Do you remember anything about the Hardy Boys?

Posted in Books

Some Old Books On My Shelf, Part 1

I typically don’t keep tons of books on my shelves but that doesn’t mean I won’t occasionally find some that I’d forgotten I had – that have been there for a while. I thought I’d post about a few of them over the next few weeks just for the fun of it. The chances of me remembering specifics about plots are slim but I’ll see what happens.

The first group are Hardy Boys books. At some point I had in excess of 40 of them. Most of them I had bought myself or received as Christmas and Birthday gifts from grandparents. I’m going to go out on a limb and say that I got and read my first one when I was 9 and then continued collecting and reading them until I was around 14. Yes, at some point I outgrew them but even if they are not considered “high” literature I remember them with a fondness even now.

I kept my collection until I gave them to my younger cousins to read. I don’t know it they ever read them but eventually I got them back about the time my own kids would be old enough to read them. I think one of my kids might have read one of them. Hardy Boys, or any books I read as a kid, just couldn’t complete with Harry Potter. The collection eventually made it to some of my nephews. I have no idea whether they read any of them but once again they came back to me.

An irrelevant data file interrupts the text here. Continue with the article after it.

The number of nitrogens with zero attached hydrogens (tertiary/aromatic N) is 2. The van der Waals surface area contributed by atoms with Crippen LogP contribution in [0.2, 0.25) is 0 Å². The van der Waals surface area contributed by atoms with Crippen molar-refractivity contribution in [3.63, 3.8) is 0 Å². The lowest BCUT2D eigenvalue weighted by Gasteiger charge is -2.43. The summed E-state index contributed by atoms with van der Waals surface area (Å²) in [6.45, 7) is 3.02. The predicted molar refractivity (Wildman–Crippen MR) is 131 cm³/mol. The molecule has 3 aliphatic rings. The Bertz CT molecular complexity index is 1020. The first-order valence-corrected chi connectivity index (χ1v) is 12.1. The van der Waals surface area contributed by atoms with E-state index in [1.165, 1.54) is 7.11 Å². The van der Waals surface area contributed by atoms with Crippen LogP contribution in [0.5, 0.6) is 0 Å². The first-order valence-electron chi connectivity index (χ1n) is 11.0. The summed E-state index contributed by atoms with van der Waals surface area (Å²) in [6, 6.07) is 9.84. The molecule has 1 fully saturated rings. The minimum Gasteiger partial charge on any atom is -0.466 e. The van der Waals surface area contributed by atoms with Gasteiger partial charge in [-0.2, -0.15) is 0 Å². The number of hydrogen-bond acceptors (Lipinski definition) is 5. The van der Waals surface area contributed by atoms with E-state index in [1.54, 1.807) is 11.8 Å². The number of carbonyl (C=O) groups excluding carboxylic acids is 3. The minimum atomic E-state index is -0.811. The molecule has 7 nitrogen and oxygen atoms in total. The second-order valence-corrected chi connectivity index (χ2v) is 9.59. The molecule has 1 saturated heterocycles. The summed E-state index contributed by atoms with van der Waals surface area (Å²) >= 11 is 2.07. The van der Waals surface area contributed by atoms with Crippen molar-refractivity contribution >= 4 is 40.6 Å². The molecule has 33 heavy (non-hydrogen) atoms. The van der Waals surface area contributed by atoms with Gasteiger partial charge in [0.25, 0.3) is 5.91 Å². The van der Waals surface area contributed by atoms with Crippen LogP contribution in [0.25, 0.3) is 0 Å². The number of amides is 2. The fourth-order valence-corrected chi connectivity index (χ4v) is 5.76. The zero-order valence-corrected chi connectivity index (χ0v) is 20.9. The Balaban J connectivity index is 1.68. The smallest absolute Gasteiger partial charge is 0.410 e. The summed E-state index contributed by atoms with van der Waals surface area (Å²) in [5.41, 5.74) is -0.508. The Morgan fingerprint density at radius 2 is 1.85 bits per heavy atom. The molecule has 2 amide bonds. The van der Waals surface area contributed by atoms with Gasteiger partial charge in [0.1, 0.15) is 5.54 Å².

So I decided to keep one just for old times sake (While the Clock Ticked) and sold the rest to Half Price Books. Recently, my son moved out to his own place and I discovered that he had used 5 of my Hardy Boys books to stack as a little shelf for his computer speakers. Those are the other five that I have pictured. They are on a regular book shelf now.

The majority of these books were purchased at B. Dalton Booksellers and Walden Books at the Upper Valley Mall in Springfield, Ohio. Way back then, malls didn’t just have A bookstore, they might have had two! Some of them were bought at the Little Professor’s Bookshop at the Promenade Mall near Punta Gorda Isles, Florida (where my grandparents lived). I remember browsing through the shelves in these stores for a long time trying to figure out which book I would buy next – much to the dismay of whoever might have been waiting on me.

It’s hard to believe that these books are more than 40 years old and that I only paid between $1.50 and 2.00 for each one (funny the things I remember).

In spite of my fondness for these books, I don’t plan on re-reading any of them. So who knows what I might remember about the actual stories in these books. Tune in next week after I’ve scanned my childhood memory.